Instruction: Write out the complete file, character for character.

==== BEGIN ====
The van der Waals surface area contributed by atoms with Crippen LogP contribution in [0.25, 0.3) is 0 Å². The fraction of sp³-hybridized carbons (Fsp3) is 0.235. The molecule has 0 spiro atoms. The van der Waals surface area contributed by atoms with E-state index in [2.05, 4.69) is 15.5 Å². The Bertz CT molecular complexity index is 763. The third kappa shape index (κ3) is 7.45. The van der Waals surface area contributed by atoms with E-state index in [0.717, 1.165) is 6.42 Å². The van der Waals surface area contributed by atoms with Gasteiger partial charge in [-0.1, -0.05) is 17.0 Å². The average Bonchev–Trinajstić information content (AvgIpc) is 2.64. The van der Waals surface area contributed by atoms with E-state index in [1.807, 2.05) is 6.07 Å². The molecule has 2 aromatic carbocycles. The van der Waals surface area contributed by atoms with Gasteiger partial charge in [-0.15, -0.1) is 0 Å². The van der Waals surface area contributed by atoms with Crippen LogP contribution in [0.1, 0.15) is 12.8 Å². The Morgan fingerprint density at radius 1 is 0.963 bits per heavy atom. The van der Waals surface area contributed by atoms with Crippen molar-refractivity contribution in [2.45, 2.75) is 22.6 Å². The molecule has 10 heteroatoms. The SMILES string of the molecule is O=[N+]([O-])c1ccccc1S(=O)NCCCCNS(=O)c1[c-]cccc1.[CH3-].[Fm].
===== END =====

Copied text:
The van der Waals surface area contributed by atoms with Crippen LogP contribution in [0.25, 0.3) is 0 Å². The fraction of sp³-hybridized carbons (Fsp3) is 0.235. The molecule has 0 spiro atoms. The van der Waals surface area contributed by atoms with E-state index in [2.05, 4.69) is 15.5 Å². The Bertz CT molecular complexity index is 763. The third kappa shape index (κ3) is 7.45. The van der Waals surface area contributed by atoms with E-state index in [0.717, 1.165) is 6.42 Å². The van der Waals surface area contributed by atoms with Gasteiger partial charge in [-0.1, -0.05) is 17.0 Å². The average Bonchev–Trinajstić information content (AvgIpc) is 2.64. The van der Waals surface area contributed by atoms with E-state index in [1.807, 2.05) is 6.07 Å². The molecule has 2 aromatic carbocycles. The van der Waals surface area contributed by atoms with Gasteiger partial charge in [-0.15, -0.1) is 0 Å². The van der Waals surface area contributed by atoms with Crippen LogP contribution in [0.1, 0.15) is 12.8 Å². The Morgan fingerprint density at radius 1 is 0.963 bits per heavy atom. The van der Waals surface area contributed by atoms with Crippen molar-refractivity contribution in [2.45, 2.75) is 22.6 Å². The molecule has 10 heteroatoms. The SMILES string of the molecule is O=[N+]([O-])c1ccccc1S(=O)NCCCCNS(=O)c1[c-]cccc1.[CH3-].[Fm].